Saying Wingfield’s editorial “crossed the moral line into character assassination,” Mitchell said, “This was not journalism, but a personal vendetta chronicled in a Baptist state paper.
“Amazingly, the editor does exactly what he vilifies Dr. Mohler for doing. With inflammatory rhetoric and sensationalistic hyperbole, he tells the churches what to do.” According to Mitchell, “Rather than dealing with the merits of the issue, namely, whether or not President Clinton should be disciplined, the editor attempted to shoot the messenger.”
The faculty added in their resolution an invitation to Kentucky Baptists “to visit the seminary campus, attend classes and chapel services, speak to faculty and students, and participate in the life of the seminary as they have opportunity, since we believe they will find us faithful to the seminary’s mission of serving the churches of the Southern Baptist Convention.”
Clinton has been a member of Immanuel since July 1980, according to church records. While he attended Immanuel regularly and often sang in the choir during his years as governor of Arkansas, Clinton and his wife, Hillary, a Methodist, have normally attended Foundry United Methodist Church in Washington since he became president in 1993.
When there has been a moral transgression, the church has handled it as a private matter between “a minister and the individual,” associate pastor David Napier told Baptist Press. Rex Horne, Immanuel’s senior pastor the last eight years, has not divulged what he has said to Clinton about admitted or alleged sexual sins, Napier said. Horne has said in the past he has told Clinton of his disagreement with him over some moral issues, such as abortion.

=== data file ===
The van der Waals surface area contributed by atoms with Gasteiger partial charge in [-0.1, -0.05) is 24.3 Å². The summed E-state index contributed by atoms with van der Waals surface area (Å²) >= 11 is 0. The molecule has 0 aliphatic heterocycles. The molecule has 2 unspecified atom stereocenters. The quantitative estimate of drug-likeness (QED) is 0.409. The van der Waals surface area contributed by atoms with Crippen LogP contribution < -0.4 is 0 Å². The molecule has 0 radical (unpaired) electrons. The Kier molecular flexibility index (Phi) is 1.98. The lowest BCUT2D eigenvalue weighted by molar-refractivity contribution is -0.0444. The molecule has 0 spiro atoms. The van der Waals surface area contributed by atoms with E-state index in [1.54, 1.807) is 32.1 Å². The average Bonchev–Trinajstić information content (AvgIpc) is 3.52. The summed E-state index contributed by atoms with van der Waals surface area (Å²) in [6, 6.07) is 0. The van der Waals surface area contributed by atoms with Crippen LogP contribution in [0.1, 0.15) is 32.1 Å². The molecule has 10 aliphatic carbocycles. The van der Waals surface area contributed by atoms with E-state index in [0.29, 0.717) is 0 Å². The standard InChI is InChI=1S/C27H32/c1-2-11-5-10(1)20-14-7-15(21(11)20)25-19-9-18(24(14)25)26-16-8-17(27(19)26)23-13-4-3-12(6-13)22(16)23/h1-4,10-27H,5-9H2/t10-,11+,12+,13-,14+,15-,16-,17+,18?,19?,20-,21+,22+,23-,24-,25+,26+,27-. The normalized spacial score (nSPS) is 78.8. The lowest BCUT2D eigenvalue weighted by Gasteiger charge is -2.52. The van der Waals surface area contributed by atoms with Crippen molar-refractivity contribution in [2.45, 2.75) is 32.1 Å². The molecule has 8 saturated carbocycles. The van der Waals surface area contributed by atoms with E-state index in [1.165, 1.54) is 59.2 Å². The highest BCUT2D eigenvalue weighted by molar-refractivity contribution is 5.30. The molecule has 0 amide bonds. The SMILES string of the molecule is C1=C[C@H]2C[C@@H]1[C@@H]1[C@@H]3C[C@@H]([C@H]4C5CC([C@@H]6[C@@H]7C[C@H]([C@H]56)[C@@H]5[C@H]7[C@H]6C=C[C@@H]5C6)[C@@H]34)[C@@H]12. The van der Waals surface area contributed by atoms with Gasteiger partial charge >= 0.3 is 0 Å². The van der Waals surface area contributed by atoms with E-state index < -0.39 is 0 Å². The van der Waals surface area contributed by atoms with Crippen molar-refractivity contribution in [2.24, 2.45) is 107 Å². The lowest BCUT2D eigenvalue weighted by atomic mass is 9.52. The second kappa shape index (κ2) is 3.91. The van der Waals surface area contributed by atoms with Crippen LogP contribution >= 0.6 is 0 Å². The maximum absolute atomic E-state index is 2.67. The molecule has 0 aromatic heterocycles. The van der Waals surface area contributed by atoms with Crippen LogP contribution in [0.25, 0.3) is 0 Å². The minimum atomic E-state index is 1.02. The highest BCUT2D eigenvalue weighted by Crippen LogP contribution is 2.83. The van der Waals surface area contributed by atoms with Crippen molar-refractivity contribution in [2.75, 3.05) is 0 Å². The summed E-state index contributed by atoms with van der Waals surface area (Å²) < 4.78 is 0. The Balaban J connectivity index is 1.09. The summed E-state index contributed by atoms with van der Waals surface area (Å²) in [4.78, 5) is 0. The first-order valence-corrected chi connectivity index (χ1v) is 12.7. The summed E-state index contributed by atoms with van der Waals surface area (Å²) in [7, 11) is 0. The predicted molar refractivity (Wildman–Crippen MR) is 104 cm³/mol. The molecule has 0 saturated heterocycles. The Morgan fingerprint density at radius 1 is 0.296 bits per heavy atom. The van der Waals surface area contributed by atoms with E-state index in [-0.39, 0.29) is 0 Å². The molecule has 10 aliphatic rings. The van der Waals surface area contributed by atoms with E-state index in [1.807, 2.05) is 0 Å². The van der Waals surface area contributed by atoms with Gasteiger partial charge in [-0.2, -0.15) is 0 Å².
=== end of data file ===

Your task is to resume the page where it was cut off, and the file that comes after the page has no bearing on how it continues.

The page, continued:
Horne has declined to grant interviews with reporters since Clinton’s admission, a church staff member said. Horne issued a written statement Aug. 25, noting: “The recent admission of immoral conduct by the president is grievous. His actions are indefensible and inexcusable. They are not, however, unforgivable. I pray the president will find the grace of God which comes upon confession of sin and the peace which comes from a restored relationship with our Lord.”
In his Aug. 22 weekly column for Little Rock’s daily newspaper, Horne said the future will demonstrate whether the president was sincere in his Aug. 17 admissions to the country. “Our country faces a crisis,” Horne wrote in the Arkansas Democrat-Gazette. “Now, I’m well aware that there are people who will never be satisfied by anything the president says or does. I also know that there are people who — no matter what the president does, whether it’s right or wrong — would defend him and say that it doesn’t matter.
“Well, things do matter and our lives and choices matter. Our character matters. Was the president sincere? God knows and the days ahead will reveal it. People of faith need to be full of both grace and truth. Better still (–) to be full of the one who is grace and truth.”
Immanuel, with more than 4,500 members, is one of the largest churches in the Arkansas Baptist State Convention. It consistently has been the leader in the state in total gifts to the Cooperative Program, the SBC’s giving plan. Last year, Immanuel gave more than $450,000 to CP to rank first in the state, an ABSC staff member said.
Tom Strode contributed to this story.